He is Director of Duke University’s Islamic Studies Center. He is the past Chair for the Study of Islam, and the current Chair for Islamic Mysticism Group at the American Academy of Religion. In 2009, he was recognized by the University of North Carolina for mentoring minority students in 2009, and won the Sitterson Teaching Award for Professor of the Year in April of 2010.

Omid is the editor of the volume Progressive Muslims: On Justice, Gender, and Pluralism, which offered an understanding of Islam rooted in social justice, gender equality, and religious and ethnic pluralism. His works Politics of Knowledge in Premodern Islam, dealing with medieval Islamic history and politics, and Voices of Islam: Voices of Change were published 2006. His last book, Memories of Muhammad, deals with the biography and legacy of the Prophet Muhammad. He has forthcoming volumes on the famed mystic Rumi, contemporary Islamic debates in Iran, and American Islam.

Omid has been among the most frequently sought speakers on Islam in popular media, appearing in The New York TimesNewsweekWashington Post, PBS, NPR, NBC, CNN and other international media. He leads educational tours every year to Turkey, Morocco, or other countries, to study the rich multiple religious traditions there. The trips are open to everyone, from every country. More information at Illuminated Tours.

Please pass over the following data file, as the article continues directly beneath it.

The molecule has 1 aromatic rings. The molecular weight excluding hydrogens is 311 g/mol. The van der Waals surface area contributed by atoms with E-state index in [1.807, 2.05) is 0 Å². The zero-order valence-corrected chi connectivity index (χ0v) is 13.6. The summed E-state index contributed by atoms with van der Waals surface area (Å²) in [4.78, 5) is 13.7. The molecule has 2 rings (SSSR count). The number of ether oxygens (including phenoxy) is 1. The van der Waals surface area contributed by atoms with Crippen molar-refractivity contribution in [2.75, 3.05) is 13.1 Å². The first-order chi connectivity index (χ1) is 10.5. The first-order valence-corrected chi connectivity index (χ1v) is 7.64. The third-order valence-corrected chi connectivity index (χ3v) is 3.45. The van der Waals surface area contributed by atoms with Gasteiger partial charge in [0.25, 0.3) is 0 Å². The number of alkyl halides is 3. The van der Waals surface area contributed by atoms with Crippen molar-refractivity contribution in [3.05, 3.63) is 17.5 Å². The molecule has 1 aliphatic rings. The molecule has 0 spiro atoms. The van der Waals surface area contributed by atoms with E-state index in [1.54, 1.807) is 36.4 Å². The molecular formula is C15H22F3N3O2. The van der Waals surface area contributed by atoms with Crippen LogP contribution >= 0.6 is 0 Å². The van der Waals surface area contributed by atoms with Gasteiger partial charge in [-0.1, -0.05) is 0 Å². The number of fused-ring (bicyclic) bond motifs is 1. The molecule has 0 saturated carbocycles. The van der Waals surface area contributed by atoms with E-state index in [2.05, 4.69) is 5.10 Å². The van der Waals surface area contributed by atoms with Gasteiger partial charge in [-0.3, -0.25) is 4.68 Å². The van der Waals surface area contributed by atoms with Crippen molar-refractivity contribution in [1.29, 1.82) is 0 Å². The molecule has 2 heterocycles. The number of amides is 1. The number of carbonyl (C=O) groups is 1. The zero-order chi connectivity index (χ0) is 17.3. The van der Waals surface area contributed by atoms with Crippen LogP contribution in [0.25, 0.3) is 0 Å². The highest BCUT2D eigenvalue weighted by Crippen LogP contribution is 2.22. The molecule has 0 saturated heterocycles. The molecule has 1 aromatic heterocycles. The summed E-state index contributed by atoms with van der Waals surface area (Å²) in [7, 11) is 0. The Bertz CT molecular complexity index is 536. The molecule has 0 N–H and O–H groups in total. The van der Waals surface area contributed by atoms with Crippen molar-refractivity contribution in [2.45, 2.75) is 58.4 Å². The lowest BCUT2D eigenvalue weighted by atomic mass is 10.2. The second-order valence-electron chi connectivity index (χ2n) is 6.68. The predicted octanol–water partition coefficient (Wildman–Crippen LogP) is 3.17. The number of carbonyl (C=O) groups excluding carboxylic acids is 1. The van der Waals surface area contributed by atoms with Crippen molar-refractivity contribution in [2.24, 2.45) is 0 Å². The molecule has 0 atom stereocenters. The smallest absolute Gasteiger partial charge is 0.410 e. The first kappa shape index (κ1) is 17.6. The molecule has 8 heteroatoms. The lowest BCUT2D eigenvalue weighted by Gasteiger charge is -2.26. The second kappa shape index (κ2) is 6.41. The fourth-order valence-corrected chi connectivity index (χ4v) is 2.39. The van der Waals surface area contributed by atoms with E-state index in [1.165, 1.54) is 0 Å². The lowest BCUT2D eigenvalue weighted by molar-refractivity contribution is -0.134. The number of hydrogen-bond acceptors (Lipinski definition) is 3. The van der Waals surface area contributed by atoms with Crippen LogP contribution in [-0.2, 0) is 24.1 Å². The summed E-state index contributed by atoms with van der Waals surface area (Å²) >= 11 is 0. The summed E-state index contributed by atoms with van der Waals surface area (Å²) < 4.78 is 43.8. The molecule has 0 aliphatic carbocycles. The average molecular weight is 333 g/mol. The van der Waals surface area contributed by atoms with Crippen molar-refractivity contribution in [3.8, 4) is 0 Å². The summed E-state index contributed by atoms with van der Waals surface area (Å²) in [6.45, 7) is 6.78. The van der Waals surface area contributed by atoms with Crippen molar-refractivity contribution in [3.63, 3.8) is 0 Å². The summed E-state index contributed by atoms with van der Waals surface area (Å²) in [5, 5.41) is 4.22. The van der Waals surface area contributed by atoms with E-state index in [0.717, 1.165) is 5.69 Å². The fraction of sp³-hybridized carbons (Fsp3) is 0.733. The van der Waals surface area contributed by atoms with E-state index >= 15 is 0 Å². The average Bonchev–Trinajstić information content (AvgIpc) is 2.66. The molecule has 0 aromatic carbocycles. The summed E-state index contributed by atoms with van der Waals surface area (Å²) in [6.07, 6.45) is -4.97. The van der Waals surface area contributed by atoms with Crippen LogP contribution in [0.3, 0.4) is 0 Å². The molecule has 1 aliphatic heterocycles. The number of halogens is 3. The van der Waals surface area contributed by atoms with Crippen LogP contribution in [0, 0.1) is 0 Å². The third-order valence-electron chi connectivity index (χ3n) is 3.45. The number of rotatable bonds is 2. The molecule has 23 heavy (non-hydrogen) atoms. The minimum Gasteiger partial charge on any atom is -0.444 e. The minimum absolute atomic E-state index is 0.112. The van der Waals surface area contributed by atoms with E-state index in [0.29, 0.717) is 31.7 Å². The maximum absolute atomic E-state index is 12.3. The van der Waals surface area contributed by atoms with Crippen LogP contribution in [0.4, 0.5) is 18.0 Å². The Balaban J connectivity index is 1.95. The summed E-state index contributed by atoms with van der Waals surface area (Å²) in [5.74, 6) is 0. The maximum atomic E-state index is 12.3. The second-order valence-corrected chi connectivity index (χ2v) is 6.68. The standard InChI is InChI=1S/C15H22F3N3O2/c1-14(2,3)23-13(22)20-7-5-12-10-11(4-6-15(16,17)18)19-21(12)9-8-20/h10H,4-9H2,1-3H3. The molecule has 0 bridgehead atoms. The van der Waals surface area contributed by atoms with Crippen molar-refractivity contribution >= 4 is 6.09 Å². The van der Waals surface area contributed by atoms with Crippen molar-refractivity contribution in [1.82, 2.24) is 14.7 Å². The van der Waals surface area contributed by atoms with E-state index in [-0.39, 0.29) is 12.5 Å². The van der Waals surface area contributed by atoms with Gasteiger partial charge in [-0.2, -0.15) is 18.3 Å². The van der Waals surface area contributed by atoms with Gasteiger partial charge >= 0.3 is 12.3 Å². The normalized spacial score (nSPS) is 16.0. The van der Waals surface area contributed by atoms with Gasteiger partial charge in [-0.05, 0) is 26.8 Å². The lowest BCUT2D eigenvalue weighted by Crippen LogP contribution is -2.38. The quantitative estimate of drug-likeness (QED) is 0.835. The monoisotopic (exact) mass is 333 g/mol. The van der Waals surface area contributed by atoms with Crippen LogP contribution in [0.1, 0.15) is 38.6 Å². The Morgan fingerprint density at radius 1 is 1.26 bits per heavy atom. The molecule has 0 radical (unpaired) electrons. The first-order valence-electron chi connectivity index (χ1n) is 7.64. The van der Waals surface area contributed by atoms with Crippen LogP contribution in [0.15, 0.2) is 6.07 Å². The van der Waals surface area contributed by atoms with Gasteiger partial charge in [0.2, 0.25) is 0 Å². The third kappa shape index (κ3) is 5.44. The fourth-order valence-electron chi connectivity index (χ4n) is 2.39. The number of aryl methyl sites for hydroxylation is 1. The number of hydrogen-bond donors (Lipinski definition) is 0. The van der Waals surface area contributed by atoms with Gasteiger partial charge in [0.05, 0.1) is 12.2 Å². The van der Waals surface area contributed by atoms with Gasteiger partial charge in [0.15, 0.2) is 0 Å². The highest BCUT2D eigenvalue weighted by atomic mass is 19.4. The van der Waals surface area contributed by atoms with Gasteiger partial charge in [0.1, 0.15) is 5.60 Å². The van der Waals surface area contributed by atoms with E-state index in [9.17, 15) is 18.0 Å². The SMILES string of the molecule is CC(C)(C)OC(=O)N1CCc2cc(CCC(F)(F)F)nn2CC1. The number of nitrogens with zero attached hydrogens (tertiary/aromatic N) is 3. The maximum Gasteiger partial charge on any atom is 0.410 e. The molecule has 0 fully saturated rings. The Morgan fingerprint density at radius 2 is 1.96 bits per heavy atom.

Share Your Reflection


  • Bernie Wiscons Hoffman

    just this…….thank you, Thank You, THANK YOU so much for putting to words this very important message

    • Gabby

      Indeed, Omid’s words are wise. It is important only give to someone whose heart is broken while asking nothing of that person in return, particularly not explanations.

    • Lynda L True


  • Amor Fati

    As always, your words are a balm to my soul and spirit. As the sole caregiver to my beloved with dementia, I so appreciate the friends who show up on a regular basis, who are willing to walk this journey with us, not expecting anything from us in return. Their companionship is like a soft pillow to fall upon. They are truly angels who walk this earth.

    • Lynda L True

      Bless you Amor.